By Jim Schutze
By Rachel Watts
By Lauren Drewes Daniels
By Anna Merlan
By Lee Escobedo
Veteran News editorial-page columnist Ann Melvin was weighing in on the debate over whether books on computer will someday make the paper-and-ink version obsolete.
Absolutely not, Melvin opined, in a 646-word column headlined "Reports of books' death are greatly exaggerated."
What struck the News reader was the similarity of Melvin's August 27 column to a much longer piece she had read in the most recent issue of The Atlantic Monthly.
That article, written by D.T. Max, was headlined "The End of the Book?" It ran six and a half pages in the September issue of the national magazine, which, according to the head of the publication's production department, was mailed to subscribers on August 6 and hit newsstands on August 23.
The reader wrote to the letters column of the News, explaining that she was "surprised to find Ann Melvin...lifting not only the idea but also examples from 'The End of the Book?'--a piece by D.T. Max in the September Atlantic Monthly." She received a standard-issue postcard from the News explaining that the paper was unable to publish her letter because it receives so much mail from readers.
The issue of giving proper credit and attribution for facts, quotations, and ideas is an exceedingly sensitive one in journalism. In the marketplace of ideas, there is no greater offense than intellectual theft.
And it is an offense to which Melvin--who has written for the News for 33 years--pleads absolutely, positively not guilty.
"I'm not aware of that piece," she told BeloWatch, during the first of two discussions about the Atlantic story. "Sometimes I read the Atlantic Monthly. I don't subscribe to it. I have written about this subject for 12 years. I may not have seen that particular issue."
A BeloWatch comparison of the articles reveals that there are no identical paragraphs or sentences in the two pieces.
It is clear, however, that the theme for the Melvin column, a handful of examples, and a colorful quotation from John Updike that she uses were all previously presented in the Atlantic story. Her final line in the column also echoes a phrase in Max's piece.
As its theme, Melvin's column raises and rejects the notion that "any day now, books, magazines, newspapers--any printed matter--will be obsolete...[and] we will all be reading our computer screens."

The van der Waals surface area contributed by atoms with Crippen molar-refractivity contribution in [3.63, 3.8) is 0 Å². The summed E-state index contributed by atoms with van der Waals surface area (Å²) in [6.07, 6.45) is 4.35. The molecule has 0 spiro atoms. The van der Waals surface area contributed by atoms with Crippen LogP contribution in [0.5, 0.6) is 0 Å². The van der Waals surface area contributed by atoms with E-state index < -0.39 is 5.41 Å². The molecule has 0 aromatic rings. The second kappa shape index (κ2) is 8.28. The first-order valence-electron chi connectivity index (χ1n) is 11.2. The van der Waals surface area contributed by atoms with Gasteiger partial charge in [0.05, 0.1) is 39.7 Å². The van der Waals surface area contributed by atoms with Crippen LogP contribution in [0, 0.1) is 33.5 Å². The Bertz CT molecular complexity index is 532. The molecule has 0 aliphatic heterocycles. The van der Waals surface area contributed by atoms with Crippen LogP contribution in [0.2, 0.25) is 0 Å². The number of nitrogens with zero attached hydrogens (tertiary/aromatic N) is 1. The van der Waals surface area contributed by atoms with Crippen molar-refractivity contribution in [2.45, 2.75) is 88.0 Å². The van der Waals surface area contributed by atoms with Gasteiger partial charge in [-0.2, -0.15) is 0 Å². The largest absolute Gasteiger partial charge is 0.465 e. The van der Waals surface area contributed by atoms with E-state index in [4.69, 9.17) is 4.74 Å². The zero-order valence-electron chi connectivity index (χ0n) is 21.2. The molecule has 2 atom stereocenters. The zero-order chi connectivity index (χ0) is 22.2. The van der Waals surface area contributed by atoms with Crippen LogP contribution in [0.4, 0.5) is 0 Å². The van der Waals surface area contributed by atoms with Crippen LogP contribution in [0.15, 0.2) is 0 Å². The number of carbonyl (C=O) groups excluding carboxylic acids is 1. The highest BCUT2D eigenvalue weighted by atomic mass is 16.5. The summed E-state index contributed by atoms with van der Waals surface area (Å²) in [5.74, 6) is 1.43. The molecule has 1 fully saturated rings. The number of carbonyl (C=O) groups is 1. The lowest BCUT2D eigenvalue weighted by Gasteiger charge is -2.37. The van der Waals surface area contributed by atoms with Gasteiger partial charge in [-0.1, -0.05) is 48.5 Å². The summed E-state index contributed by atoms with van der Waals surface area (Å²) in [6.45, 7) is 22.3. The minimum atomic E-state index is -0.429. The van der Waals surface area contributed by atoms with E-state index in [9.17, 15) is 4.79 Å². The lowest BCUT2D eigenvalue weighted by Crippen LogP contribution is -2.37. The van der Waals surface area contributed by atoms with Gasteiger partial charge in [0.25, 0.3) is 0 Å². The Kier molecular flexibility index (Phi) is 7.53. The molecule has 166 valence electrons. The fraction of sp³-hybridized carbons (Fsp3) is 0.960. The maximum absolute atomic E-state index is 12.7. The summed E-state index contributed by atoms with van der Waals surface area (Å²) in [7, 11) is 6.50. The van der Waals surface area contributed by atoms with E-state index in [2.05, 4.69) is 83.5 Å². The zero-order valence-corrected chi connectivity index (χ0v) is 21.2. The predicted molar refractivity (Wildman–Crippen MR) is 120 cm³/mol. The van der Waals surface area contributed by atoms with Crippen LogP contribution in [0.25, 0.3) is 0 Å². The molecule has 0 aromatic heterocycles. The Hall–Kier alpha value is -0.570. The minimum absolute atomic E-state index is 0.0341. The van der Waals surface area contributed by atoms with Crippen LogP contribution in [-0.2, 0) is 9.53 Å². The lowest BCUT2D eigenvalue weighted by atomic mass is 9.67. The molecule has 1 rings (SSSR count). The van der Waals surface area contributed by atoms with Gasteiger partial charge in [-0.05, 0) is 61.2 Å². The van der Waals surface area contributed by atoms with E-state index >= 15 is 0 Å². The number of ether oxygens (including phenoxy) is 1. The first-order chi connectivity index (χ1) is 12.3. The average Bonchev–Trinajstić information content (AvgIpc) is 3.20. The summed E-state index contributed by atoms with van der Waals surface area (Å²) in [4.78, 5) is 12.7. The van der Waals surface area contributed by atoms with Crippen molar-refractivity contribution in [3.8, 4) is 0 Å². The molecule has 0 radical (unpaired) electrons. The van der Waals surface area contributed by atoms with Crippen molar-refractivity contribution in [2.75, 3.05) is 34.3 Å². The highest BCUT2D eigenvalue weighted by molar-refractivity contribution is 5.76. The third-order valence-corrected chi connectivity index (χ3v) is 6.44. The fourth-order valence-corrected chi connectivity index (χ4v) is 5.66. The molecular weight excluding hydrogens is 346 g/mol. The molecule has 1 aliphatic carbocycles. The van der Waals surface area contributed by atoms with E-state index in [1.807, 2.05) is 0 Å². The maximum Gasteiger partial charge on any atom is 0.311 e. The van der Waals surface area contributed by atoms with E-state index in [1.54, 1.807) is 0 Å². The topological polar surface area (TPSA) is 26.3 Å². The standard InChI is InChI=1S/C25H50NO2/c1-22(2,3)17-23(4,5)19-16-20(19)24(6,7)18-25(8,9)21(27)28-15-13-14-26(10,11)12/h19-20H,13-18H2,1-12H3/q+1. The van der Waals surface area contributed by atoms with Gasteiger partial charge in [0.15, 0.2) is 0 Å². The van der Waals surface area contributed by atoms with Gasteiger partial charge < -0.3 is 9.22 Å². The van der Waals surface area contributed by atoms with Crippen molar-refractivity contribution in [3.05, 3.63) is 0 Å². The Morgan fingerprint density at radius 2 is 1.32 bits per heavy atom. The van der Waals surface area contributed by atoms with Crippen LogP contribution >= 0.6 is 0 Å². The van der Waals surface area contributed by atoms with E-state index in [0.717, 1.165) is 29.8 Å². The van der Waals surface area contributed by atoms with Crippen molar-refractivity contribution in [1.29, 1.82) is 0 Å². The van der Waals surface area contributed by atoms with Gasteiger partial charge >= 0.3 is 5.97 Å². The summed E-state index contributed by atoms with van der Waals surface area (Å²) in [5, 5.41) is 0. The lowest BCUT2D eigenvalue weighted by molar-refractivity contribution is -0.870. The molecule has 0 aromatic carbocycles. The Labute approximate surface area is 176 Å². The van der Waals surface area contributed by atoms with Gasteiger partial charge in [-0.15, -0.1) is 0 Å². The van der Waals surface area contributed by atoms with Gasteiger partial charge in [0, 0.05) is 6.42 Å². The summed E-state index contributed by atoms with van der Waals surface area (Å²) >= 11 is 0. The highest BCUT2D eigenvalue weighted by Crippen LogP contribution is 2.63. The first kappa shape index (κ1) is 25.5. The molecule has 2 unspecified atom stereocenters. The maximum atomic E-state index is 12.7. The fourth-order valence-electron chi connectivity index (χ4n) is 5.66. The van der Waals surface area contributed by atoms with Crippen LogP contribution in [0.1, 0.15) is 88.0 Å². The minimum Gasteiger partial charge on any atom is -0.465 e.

Max focuses on whether the rise of the "computer culture" would "end with the elimination by CD-ROMS and networked computer databases of the hardcover, the paperback, and the world of libraries and literate culture that had grown up alongside them. Was print on its way out?"
Melvin spotlights evidence of the short life span of technological devices, citing "diskettes, CD-ROMS, Betamax, Apple Macintosh..." At another point she asks: "Listened to any good super-8 tapes lately?"
Max discusses the fleeting nature of "transitional technology like diskettes, CD-ROMs and Unix tapes--candidates, with eight-track tapes, Betamax, and the Apple Macintosh, for rapid obscurity."
Melvin makes reference to: "Portal, the first novel to be read solely on computer, which computer now has been outmoded by a more sophisticated model, on which the original book program cannot be read"; to how "if you visit the right library, you still can hold in your lap and yes, read the original print versions of William Shakespeare's plays"; to "hackers and families playing interactive games like "Bram Stoker's Dracula"; and to how "some printed material, like dictionaries and encyclopedias, are much more easily accessed and updated in the computer versions..."
Max's previously published story identifies Rob Swigart's Portal as "perhaps the first novel ever written specifically to be read on a computer" and notes that it was designed for the Apple Macintosh, "among other computers of its day," which "was superseded months later by the more sophisticated Macintosh SE, which, according to Swigart, could not run his hypertext novel...Portal became for the most part unreadable."
Max details admiringly how, in Washington, D.C.'s Folger Shakespeare Library, filled with 370-year-old works of the bard, "you can still pull down these books and read them...You can balance it on your lap..." Max also makes reference to the Sony-backed interactive game version of its movie Bram Stoker's Dracula and discusses how "the hand cannot match a computer chip in accessing given references," such as "dictionaries and encyclopedias."
Max also interviewed and quotes writer John Updike, who dismisses the prospect of computers replacing books, citing "the charmy little clothy box of the thing, the smell of the glue, even the print, which has its own beauty." Updike adds: "I can't break the association of electric trash with the computer screen. Words on the screen give the sense of being just another passing electronic wriggle."
Melvin, in her column later that month, also quotes (actually misquotes) Updike. Without citing a source for the comment, she writes: "And perhaps we all harbor John Updike's sense of words on a screen as "electric trash...just another passing electronic wiggle."
Rhapsodizing on the virtues of the printed book, Max notes, "You can curl up in bed with it or get suntan lotion on it."